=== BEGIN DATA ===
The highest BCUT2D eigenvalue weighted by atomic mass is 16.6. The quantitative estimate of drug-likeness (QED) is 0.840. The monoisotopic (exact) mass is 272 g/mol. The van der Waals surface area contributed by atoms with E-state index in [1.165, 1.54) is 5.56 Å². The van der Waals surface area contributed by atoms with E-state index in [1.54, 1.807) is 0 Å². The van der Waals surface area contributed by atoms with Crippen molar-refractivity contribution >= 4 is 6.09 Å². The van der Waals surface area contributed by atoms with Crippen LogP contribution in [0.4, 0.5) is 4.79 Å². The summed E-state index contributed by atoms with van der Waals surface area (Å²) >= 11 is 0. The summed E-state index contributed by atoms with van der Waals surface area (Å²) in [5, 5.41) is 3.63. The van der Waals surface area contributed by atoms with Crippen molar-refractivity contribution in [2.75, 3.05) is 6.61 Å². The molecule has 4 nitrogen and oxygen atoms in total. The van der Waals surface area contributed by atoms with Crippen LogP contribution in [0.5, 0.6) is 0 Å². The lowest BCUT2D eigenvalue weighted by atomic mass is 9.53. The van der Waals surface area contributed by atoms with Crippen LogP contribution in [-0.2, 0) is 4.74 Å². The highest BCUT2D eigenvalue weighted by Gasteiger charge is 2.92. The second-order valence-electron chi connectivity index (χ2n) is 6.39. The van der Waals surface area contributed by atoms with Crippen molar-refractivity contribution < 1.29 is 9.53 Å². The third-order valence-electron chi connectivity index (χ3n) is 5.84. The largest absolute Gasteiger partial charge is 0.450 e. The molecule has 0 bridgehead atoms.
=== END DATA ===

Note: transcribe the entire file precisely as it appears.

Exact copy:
The highest BCUT2D eigenvalue weighted by atomic mass is 16.6. The quantitative estimate of drug-likeness (QED) is 0.840. The monoisotopic (exact) mass is 272 g/mol. The van der Waals surface area contributed by atoms with E-state index in [1.165, 1.54) is 5.56 Å². The van der Waals surface area contributed by atoms with E-state index in [1.54, 1.807) is 0 Å². The van der Waals surface area contributed by atoms with Crippen molar-refractivity contribution >= 4 is 6.09 Å². The van der Waals surface area contributed by atoms with Crippen LogP contribution in [0.4, 0.5) is 4.79 Å². The summed E-state index contributed by atoms with van der Waals surface area (Å²) >= 11 is 0. The summed E-state index contributed by atoms with van der Waals surface area (Å²) in [5, 5.41) is 3.63. The van der Waals surface area contributed by atoms with Crippen molar-refractivity contribution in [2.75, 3.05) is 6.61 Å². The molecule has 4 nitrogen and oxygen atoms in total. The van der Waals surface area contributed by atoms with Crippen LogP contribution in [0.5, 0.6) is 0 Å². The lowest BCUT2D eigenvalue weighted by atomic mass is 9.53. The van der Waals surface area contributed by atoms with Crippen LogP contribution in [-0.2, 0) is 4.74 Å². The highest BCUT2D eigenvalue weighted by Gasteiger charge is 2.92. The second-order valence-electron chi connectivity index (χ2n) is 6.39. The van der Waals surface area contributed by atoms with Crippen molar-refractivity contribution < 1.29 is 9.53 Å². The third-order valence-electron chi connectivity index (χ3n) is 5.84. The largest absolute Gasteiger partial charge is 0.450 e. The molecule has 0 bridgehead atoms.